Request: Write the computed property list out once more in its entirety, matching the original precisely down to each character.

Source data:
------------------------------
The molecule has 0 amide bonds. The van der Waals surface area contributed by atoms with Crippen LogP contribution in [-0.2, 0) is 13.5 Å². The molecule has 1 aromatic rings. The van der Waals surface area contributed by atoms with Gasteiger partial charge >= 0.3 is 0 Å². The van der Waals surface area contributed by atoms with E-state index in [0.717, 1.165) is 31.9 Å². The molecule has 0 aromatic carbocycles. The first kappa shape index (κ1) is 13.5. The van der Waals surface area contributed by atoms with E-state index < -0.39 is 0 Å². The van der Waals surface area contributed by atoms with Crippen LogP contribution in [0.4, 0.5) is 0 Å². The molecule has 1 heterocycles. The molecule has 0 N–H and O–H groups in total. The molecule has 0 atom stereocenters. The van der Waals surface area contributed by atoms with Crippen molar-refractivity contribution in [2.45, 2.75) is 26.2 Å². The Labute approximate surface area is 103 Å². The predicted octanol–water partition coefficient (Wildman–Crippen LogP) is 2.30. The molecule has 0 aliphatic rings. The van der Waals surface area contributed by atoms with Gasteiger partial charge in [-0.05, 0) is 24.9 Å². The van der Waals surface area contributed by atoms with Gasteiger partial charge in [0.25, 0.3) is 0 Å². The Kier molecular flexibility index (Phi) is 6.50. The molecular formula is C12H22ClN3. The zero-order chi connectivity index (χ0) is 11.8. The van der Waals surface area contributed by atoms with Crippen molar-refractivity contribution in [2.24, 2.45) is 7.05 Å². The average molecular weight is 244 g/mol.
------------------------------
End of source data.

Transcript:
The molecule has 0 amide bonds. The van der Waals surface area contributed by atoms with Crippen LogP contribution in [-0.2, 0) is 13.5 Å². The molecule has 1 aromatic rings. The van der Waals surface area contributed by atoms with Gasteiger partial charge >= 0.3 is 0 Å². The van der Waals surface area contributed by atoms with E-state index in [0.717, 1.165) is 31.9 Å². The molecule has 0 aromatic carbocycles. The first kappa shape index (κ1) is 13.5. The van der Waals surface area contributed by atoms with E-state index < -0.39 is 0 Å². The van der Waals surface area contributed by atoms with Crippen LogP contribution in [0.4, 0.5) is 0 Å². The molecule has 1 heterocycles. The molecule has 0 N–H and O–H groups in total. The molecule has 0 atom stereocenters. The van der Waals surface area contributed by atoms with Crippen molar-refractivity contribution in [2.45, 2.75) is 26.2 Å². The Labute approximate surface area is 103 Å². The predicted octanol–water partition coefficient (Wildman–Crippen LogP) is 2.30. The molecule has 0 aliphatic rings. The van der Waals surface area contributed by atoms with Gasteiger partial charge in [-0.05, 0) is 24.9 Å². The van der Waals surface area contributed by atoms with Gasteiger partial charge in [0.25, 0.3) is 0 Å². The Kier molecular flexibility index (Phi) is 6.50. The molecular formula is C12H22ClN3. The zero-order chi connectivity index (χ0) is 11.8. The van der Waals surface area contributed by atoms with Crippen molar-refractivity contribution in [2.24, 2.45) is 7.05 Å². The average molecular weight is 244 g/mol.